Tállai, M. (2007). The effect of bentonite on the quantity change of soil microorganisms, the CO2-production and the activity of saccharase enzyme. Acta Agraria Debreceniensis, (26), 287–293. https://doi.org/10.34101/actaagrar/26/3088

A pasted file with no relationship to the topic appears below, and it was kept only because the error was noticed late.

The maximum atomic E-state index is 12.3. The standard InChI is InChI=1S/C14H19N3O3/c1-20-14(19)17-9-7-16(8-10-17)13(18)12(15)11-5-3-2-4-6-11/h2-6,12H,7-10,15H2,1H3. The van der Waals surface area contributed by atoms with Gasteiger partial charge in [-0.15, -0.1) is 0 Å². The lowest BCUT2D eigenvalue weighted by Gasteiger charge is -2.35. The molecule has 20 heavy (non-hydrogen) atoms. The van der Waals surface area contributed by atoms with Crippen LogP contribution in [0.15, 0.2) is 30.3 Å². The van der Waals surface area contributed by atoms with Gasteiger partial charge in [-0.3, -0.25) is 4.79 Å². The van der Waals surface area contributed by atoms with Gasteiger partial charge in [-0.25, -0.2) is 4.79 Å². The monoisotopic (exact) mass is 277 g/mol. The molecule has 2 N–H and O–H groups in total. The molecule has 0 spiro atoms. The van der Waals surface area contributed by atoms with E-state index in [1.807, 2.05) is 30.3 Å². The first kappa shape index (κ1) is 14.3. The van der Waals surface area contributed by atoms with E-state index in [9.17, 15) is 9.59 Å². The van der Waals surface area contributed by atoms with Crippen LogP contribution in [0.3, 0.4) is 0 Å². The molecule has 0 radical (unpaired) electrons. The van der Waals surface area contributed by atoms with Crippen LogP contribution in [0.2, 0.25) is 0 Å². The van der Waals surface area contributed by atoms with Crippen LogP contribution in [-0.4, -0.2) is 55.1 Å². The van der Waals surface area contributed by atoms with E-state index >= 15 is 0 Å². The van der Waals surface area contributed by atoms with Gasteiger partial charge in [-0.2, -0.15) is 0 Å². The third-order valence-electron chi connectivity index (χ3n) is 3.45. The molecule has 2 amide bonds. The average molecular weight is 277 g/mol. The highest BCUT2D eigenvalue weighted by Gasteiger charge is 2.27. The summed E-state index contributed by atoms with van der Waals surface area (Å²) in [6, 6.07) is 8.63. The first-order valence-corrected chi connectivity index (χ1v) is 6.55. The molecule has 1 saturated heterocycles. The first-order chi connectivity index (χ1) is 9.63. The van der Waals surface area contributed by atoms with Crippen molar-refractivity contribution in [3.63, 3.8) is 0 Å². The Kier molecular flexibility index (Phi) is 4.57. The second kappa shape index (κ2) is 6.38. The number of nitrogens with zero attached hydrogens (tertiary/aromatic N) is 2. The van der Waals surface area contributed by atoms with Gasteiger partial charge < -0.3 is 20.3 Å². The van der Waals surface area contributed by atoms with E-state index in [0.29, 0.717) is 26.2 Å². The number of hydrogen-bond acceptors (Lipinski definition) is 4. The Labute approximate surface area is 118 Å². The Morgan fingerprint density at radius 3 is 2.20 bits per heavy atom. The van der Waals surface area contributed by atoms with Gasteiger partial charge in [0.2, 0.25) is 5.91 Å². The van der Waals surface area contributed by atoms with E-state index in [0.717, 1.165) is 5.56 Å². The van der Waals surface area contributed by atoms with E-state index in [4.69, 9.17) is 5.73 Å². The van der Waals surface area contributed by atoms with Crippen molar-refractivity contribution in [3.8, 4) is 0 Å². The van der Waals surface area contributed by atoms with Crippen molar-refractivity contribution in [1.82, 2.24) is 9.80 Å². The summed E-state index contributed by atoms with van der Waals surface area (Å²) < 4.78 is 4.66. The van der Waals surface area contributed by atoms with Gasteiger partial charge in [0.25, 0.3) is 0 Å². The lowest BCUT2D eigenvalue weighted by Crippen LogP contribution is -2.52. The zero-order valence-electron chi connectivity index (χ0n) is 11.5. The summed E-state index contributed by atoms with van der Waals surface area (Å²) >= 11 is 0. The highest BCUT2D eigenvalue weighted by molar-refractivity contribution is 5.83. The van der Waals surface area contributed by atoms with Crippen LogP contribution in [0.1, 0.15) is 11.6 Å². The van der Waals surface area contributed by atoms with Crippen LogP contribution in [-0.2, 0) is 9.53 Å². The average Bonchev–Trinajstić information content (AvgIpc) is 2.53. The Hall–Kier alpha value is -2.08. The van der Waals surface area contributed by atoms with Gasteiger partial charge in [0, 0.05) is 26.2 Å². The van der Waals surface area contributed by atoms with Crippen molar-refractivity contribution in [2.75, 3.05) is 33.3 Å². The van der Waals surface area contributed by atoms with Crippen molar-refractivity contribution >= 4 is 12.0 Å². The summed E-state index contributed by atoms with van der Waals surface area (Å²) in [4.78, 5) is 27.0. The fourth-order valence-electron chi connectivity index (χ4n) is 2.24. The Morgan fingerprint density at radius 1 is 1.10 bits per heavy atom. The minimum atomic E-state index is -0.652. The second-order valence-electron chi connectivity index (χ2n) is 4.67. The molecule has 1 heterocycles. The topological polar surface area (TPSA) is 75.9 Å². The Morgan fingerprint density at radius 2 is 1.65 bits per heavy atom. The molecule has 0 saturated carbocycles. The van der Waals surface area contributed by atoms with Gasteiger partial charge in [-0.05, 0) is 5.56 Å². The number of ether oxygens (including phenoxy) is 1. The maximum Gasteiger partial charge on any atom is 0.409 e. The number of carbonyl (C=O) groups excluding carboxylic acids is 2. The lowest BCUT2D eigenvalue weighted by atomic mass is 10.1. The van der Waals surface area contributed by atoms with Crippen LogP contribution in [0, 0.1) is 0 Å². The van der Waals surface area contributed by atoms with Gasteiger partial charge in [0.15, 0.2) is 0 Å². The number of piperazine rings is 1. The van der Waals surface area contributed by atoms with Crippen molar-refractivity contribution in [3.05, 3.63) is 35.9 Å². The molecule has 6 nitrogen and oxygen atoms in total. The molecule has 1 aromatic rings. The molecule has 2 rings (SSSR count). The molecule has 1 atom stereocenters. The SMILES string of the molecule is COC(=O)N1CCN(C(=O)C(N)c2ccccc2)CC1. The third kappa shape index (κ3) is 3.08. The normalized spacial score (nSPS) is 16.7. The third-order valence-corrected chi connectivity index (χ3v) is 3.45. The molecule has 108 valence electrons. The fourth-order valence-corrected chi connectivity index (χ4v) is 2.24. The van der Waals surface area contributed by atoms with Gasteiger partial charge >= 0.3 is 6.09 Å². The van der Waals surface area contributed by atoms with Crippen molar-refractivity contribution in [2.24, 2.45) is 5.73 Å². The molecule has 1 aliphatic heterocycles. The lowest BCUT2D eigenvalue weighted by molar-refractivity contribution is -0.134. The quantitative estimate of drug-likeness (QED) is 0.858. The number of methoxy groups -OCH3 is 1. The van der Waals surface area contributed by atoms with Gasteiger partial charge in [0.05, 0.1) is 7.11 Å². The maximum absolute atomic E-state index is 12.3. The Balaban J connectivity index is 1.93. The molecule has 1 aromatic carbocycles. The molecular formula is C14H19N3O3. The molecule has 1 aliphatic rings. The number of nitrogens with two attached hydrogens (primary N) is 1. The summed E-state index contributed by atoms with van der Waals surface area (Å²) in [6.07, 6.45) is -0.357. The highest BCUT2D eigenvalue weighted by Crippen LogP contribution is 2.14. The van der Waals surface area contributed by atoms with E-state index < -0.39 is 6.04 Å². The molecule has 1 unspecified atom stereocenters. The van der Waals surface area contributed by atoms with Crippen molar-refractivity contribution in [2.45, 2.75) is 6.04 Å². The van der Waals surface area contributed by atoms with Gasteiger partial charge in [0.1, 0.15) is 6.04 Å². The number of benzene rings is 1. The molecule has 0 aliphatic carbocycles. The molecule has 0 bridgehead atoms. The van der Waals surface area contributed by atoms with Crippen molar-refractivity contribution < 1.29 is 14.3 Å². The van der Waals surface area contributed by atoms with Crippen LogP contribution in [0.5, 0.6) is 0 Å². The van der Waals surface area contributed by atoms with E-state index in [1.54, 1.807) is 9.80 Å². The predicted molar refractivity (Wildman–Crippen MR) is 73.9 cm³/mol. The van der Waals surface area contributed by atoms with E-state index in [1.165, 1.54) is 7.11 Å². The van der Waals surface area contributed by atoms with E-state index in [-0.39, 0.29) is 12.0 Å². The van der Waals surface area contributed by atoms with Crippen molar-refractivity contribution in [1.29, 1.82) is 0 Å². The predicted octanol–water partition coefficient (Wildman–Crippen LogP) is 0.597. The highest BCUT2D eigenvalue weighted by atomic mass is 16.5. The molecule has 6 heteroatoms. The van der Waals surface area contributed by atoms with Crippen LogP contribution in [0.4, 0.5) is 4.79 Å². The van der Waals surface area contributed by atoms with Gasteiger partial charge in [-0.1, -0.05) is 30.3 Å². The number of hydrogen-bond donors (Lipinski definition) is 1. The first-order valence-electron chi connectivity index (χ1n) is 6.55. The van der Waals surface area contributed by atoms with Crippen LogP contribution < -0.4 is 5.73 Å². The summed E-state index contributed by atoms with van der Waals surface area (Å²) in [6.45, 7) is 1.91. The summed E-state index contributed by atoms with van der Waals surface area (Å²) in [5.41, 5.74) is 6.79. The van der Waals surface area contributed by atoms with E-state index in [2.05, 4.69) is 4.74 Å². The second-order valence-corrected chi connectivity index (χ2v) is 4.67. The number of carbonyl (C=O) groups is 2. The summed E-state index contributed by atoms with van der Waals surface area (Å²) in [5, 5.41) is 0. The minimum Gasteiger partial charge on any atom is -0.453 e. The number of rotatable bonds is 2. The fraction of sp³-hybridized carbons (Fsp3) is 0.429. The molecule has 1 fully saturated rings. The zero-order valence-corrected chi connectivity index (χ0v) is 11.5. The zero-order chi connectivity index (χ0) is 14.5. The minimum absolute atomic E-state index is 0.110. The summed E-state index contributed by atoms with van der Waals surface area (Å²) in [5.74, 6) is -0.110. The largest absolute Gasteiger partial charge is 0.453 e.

We examined the impact of bentonite – the perspective improving material of sandy soils – and treatments of livestock manure composted with bentonite on sandy soils, within the framework of a small-plot experiment. The adjustment of the experiment was made on the Experiment Site of the Nyíregyháza Research Centre of the University of Debrecen, Centre of Agricultural Sciences (UD CAS). We collected soil samples from parcels treated with increasing bentonite doses (5, 10, 15, 20 t/ha) on the one hand, and from the parcels treated with livestock manure composted with increasing doses of bentonite, on the other. We performed laboratory research in the soil microbiology laboratory of the Soil Science Faculty of UD CAS DAS, during which we determined the total number of bacteria, the quantity of microscopic fungi, the number of cellulose-decomposing bacteria, the CO2-production of the soil and the activity of saccharase enzyme. During the evaluation of the examinations, we made a statistical analysis using SPSS 9.0. We determined the average of measurements, the standard deviation of controls, the standard deviation, the significance value and we also performed a correlation analysis. Concerning the impacts of bentonite treatment and the treatment of livestock manure composted with bentonite on the examined microbiological features of sandy soil, we can summarize the following: • Our results prove that the microbiologic activity of the soil has increased owing to the impact of bentonite treatments regarding total number of bacteria and the quantity of microscopic fungi. ”Pure bentonite” treatments – although not significantly in every case – increased these values, but larger doses decreased them. The treatments of livestock manure composted with bentonite resulted in a larger increase regarding both parameters. • The number of cellulose-decomposing bacteria was increased by the low doses of both series, and was decreased by the higher doses. Higher bentonite doses decreased it in a higher – significant – degree than those of treatments of livestock manure composted with bentonite, whose low dose caused salient number of bacteria. • Regarding the carbon-dioxide formation, we have experienced an increase even in the case of low dose treatments (nevertheless, the increase did not prove to be significant), but – similarly to the quantitative changes in the number of cellulose-decomposing bacteria – the large doses of both series of treatment decreased the CO2-production of the soil. • Bentonite also increased the activity of saccharase enzyme significantly. We learned that”pure bentonite” treatments increased the activity of the enzyme to a higher degree than composted treatments. Moreover, it can be stated that the treatments of larger doses of both bentonite and livestock manure composted with bentonite have decreased the enzyme activity – not significantly, though. • Based on the correlation analysis, it can be stated that as an impact of the treatments, the microbiological activity of the soil has also increased with the increase of the number of soil microbes, as in both treatment series we have experienced a tight positive correlation (r=0.81-0.82) between the change of total number of bacteria and the CO2-production of soil. In both treatments, there was a medium correlation between the total number of fungi and soil respiration (r=0.63-0.63). Furthermore, it can be stated that the usage of organic manure had a positive effect on the activity of cellulose-decomposing bacteria, as in this treatment series there was a positive correlation (r=0.65) between this physiological group and CO2-production. Both treatments prosperously impacted the activity of saccharase enzyme, because there was a medium correlation (r=0.62-0.64) between the activity of the enzyme and soil respiration.